During hospitalization, each patient had a consecutive nasopharyngeal swab RT-PCR test every other day. The admission date was used as the starting time-point for the viral clearance process. Negative conversion time of SARS-CoV-2 was defined as the interval between first positive SARS CoV-2 and the first of two consecutive negative virus tests (sampling interval at least 1 day). A delayed negative conversion was defined as a time length of nasopharyngeal swab RT-PCR negativization longer than 20 days.

The study was conducted in accordance with the Declaration of Helsinki of the World Medical Association and was approved by the Ethics Committee of the Azienda Ospedaliera dei Colli, Naples, Italy, that also waived the need for informed consent.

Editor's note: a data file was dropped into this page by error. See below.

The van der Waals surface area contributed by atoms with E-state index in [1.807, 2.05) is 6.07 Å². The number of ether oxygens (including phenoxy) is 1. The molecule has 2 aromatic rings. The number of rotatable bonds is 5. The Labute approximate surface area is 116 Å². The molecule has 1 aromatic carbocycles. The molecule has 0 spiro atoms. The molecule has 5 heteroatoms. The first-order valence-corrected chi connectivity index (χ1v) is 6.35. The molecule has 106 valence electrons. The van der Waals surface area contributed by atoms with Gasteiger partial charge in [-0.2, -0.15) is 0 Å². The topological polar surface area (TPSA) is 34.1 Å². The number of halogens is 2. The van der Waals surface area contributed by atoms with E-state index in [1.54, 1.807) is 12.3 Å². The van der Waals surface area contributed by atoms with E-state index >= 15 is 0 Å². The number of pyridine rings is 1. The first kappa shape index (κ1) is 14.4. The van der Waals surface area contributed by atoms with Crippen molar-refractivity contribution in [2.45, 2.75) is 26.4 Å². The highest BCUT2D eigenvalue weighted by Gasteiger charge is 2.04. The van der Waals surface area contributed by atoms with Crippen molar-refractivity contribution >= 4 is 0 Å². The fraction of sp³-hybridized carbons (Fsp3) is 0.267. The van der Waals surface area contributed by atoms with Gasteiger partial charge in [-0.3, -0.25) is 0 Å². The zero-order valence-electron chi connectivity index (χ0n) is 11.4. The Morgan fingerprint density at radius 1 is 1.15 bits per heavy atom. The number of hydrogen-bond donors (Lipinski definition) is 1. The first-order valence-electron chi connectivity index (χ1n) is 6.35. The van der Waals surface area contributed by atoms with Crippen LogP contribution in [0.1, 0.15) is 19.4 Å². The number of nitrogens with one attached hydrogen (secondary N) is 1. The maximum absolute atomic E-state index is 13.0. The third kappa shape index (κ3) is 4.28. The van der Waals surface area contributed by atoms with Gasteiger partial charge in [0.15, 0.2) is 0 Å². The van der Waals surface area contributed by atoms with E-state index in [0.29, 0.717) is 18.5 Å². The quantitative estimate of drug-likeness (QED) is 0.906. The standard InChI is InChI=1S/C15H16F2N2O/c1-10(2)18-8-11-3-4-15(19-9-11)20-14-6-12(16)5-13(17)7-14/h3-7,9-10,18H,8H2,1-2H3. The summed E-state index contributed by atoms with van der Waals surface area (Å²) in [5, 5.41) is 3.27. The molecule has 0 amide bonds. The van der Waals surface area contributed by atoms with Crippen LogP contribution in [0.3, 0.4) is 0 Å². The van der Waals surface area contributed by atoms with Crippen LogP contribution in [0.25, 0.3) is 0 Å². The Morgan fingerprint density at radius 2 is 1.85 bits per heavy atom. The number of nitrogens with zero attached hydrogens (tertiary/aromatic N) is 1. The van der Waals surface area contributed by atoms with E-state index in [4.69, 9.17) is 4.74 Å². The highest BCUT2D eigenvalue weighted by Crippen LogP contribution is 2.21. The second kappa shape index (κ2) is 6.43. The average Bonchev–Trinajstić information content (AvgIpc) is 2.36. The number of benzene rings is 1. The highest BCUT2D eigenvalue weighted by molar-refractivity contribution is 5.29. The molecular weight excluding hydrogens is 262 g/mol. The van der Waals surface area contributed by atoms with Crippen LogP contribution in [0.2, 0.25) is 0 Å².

Patients were divided into two groups based on the median duration of viral shedding: those that shedded the virus less than 20 days and those that shedded virus more than 20 days. We used the Mann–Whitney U test to compare the differences between the two groups for quantitative variables, the Pearson's chi-square and Fisher's exact tests to assess the different characteristics in the two groups, and the Receiver Operating Characteristic (ROC) curve to assess the potential of the multivariable logistic regression model. The corresponding area under the curve (AUC) was also calculated. In addition, we used the Kaplan–Meier survival analysis to estimate the cumulative rate of SARS-CoV-2 RNA negative conversion, multivariable logistic regression to identify potential factors associated with the duration of viral shedding, and the Cox proportional hazards regression model to evaluate the hazard ratio (HR) of each variable for the duration of viral positivity to SARS-CoV-2, and significant risk factors whose HR was further adjusted by covariate analysis.